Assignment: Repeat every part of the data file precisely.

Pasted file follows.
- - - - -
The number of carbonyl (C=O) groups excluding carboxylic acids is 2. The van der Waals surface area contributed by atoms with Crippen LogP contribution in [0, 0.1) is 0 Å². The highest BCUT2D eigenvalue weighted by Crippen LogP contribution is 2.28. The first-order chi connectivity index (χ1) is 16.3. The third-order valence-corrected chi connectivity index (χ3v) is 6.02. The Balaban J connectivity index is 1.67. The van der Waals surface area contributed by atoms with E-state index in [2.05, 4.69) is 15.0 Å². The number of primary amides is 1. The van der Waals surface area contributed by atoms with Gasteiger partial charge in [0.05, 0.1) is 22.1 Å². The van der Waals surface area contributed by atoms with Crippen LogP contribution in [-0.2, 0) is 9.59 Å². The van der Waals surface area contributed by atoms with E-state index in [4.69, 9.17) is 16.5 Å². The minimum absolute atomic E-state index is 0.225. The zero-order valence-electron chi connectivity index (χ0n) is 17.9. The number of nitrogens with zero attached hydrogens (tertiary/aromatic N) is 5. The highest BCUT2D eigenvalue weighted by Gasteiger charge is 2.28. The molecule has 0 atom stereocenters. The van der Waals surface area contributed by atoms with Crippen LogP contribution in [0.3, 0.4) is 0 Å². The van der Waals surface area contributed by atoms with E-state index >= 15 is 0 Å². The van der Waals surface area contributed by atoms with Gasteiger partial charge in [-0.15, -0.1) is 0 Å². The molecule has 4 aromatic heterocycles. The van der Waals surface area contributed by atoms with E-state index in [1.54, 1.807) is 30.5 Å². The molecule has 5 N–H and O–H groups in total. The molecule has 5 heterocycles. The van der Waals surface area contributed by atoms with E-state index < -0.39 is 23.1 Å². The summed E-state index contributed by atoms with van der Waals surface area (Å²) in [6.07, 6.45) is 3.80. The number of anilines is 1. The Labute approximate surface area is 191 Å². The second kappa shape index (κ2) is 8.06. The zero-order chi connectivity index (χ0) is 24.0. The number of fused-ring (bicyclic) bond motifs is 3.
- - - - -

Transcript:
The number of carbonyl (C=O) groups excluding carboxylic acids is 2. The van der Waals surface area contributed by atoms with Crippen LogP contribution in [0, 0.1) is 0 Å². The highest BCUT2D eigenvalue weighted by Crippen LogP contribution is 2.28. The first-order chi connectivity index (χ1) is 16.3. The third-order valence-corrected chi connectivity index (χ3v) is 6.02. The Balaban J connectivity index is 1.67. The van der Waals surface area contributed by atoms with E-state index in [2.05, 4.69) is 15.0 Å². The number of primary amides is 1. The van der Waals surface area contributed by atoms with Gasteiger partial charge in [0.05, 0.1) is 22.1 Å². The van der Waals surface area contributed by atoms with Crippen LogP contribution in [-0.2, 0) is 9.59 Å². The van der Waals surface area contributed by atoms with E-state index in [4.69, 9.17) is 16.5 Å². The minimum absolute atomic E-state index is 0.225. The zero-order valence-electron chi connectivity index (χ0n) is 17.9. The number of nitrogens with zero attached hydrogens (tertiary/aromatic N) is 5. The highest BCUT2D eigenvalue weighted by Gasteiger charge is 2.28. The molecule has 0 atom stereocenters. The van der Waals surface area contributed by atoms with Crippen LogP contribution in [0.3, 0.4) is 0 Å². The van der Waals surface area contributed by atoms with E-state index >= 15 is 0 Å². The van der Waals surface area contributed by atoms with Gasteiger partial charge in [-0.15, -0.1) is 0 Å². The molecule has 4 aromatic heterocycles. The van der Waals surface area contributed by atoms with E-state index in [1.54, 1.807) is 30.5 Å². The molecule has 5 N–H and O–H groups in total. The molecule has 5 heterocycles. The van der Waals surface area contributed by atoms with E-state index < -0.39 is 23.1 Å². The summed E-state index contributed by atoms with van der Waals surface area (Å²) in [6.07, 6.45) is 3.80. The number of anilines is 1. The Labute approximate surface area is 191 Å². The second kappa shape index (κ2) is 8.06. The zero-order chi connectivity index (χ0) is 24.0. The number of fused-ring (bicyclic) bond motifs is 3.